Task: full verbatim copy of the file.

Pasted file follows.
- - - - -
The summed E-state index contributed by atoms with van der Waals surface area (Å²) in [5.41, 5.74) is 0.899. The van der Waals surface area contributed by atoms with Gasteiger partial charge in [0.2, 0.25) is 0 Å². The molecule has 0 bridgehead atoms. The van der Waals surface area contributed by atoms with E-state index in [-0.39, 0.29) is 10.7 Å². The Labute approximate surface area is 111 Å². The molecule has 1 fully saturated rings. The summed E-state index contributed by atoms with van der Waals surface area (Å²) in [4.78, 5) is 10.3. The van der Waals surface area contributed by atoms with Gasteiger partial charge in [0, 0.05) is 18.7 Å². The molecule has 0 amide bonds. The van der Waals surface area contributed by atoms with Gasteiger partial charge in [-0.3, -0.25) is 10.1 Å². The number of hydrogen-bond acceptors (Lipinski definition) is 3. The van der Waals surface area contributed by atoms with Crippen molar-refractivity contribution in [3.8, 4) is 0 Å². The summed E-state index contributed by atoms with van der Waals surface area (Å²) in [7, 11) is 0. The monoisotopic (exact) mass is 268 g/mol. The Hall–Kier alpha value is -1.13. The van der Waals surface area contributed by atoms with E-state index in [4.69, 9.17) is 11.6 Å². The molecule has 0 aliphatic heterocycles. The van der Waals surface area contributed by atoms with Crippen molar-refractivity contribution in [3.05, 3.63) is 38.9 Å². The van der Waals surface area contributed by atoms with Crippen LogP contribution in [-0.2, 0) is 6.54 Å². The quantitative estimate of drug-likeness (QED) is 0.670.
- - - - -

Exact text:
The summed E-state index contributed by atoms with van der Waals surface area (Å²) in [5.41, 5.74) is 0.899. The van der Waals surface area contributed by atoms with Gasteiger partial charge in [0.2, 0.25) is 0 Å². The molecule has 0 bridgehead atoms. The van der Waals surface area contributed by atoms with E-state index in [-0.39, 0.29) is 10.7 Å². The Labute approximate surface area is 111 Å². The molecule has 1 fully saturated rings. The summed E-state index contributed by atoms with van der Waals surface area (Å²) in [4.78, 5) is 10.3. The van der Waals surface area contributed by atoms with Gasteiger partial charge in [0, 0.05) is 18.7 Å². The molecule has 0 amide bonds. The van der Waals surface area contributed by atoms with Gasteiger partial charge in [-0.3, -0.25) is 10.1 Å². The number of hydrogen-bond acceptors (Lipinski definition) is 3. The van der Waals surface area contributed by atoms with Crippen molar-refractivity contribution in [3.8, 4) is 0 Å². The summed E-state index contributed by atoms with van der Waals surface area (Å²) in [7, 11) is 0. The monoisotopic (exact) mass is 268 g/mol. The Hall–Kier alpha value is -1.13. The van der Waals surface area contributed by atoms with E-state index in [4.69, 9.17) is 11.6 Å². The molecule has 0 aliphatic heterocycles. The van der Waals surface area contributed by atoms with Crippen molar-refractivity contribution in [3.05, 3.63) is 38.9 Å². The van der Waals surface area contributed by atoms with Crippen LogP contribution in [-0.2, 0) is 6.54 Å². The quantitative estimate of drug-likeness (QED) is 0.670.